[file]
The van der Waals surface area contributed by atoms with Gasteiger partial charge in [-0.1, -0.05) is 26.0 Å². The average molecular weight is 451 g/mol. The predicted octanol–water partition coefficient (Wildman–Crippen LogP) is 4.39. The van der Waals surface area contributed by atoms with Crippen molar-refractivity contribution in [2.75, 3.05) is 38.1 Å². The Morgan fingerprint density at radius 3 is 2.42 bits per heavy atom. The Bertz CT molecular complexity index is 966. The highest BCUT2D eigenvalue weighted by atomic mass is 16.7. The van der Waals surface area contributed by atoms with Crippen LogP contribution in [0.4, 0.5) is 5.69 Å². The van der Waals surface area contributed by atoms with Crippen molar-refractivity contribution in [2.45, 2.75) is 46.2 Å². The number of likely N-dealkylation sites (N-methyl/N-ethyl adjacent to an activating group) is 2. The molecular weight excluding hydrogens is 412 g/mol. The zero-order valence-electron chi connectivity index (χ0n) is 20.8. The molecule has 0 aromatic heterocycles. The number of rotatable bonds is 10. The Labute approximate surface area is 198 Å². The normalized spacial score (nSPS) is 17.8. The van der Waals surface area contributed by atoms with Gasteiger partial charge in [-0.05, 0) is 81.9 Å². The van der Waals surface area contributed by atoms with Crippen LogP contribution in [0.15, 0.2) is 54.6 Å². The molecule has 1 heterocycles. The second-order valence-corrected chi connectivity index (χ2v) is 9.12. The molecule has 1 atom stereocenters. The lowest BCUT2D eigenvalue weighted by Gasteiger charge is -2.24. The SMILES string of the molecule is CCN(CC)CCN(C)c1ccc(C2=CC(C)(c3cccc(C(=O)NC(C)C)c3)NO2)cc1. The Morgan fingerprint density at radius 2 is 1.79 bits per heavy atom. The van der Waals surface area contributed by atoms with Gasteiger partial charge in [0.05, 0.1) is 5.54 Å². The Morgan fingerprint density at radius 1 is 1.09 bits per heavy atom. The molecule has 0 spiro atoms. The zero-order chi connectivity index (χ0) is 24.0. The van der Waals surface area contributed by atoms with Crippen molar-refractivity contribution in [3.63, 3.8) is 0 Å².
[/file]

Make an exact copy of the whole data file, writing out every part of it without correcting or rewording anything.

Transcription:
The van der Waals surface area contributed by atoms with Gasteiger partial charge in [-0.1, -0.05) is 26.0 Å². The average molecular weight is 451 g/mol. The predicted octanol–water partition coefficient (Wildman–Crippen LogP) is 4.39. The van der Waals surface area contributed by atoms with Crippen molar-refractivity contribution in [2.75, 3.05) is 38.1 Å². The Morgan fingerprint density at radius 3 is 2.42 bits per heavy atom. The Bertz CT molecular complexity index is 966. The highest BCUT2D eigenvalue weighted by atomic mass is 16.7. The van der Waals surface area contributed by atoms with Crippen LogP contribution in [0.4, 0.5) is 5.69 Å². The van der Waals surface area contributed by atoms with Crippen molar-refractivity contribution in [2.45, 2.75) is 46.2 Å². The number of likely N-dealkylation sites (N-methyl/N-ethyl adjacent to an activating group) is 2. The molecular weight excluding hydrogens is 412 g/mol. The zero-order valence-electron chi connectivity index (χ0n) is 20.8. The molecule has 0 aromatic heterocycles. The number of rotatable bonds is 10. The Labute approximate surface area is 198 Å². The normalized spacial score (nSPS) is 17.8. The van der Waals surface area contributed by atoms with Gasteiger partial charge in [-0.05, 0) is 81.9 Å². The van der Waals surface area contributed by atoms with Crippen LogP contribution in [0.15, 0.2) is 54.6 Å². The molecule has 1 heterocycles. The second-order valence-corrected chi connectivity index (χ2v) is 9.12. The molecule has 1 atom stereocenters. The lowest BCUT2D eigenvalue weighted by Gasteiger charge is -2.24. The SMILES string of the molecule is CCN(CC)CCN(C)c1ccc(C2=CC(C)(c3cccc(C(=O)NC(C)C)c3)NO2)cc1. The Morgan fingerprint density at radius 2 is 1.79 bits per heavy atom. The van der Waals surface area contributed by atoms with Gasteiger partial charge in [0.05, 0.1) is 5.54 Å². The Morgan fingerprint density at radius 1 is 1.09 bits per heavy atom. The molecule has 0 spiro atoms. The zero-order chi connectivity index (χ0) is 24.0. The van der Waals surface area contributed by atoms with Crippen molar-refractivity contribution in [3.63, 3.8) is 0 Å².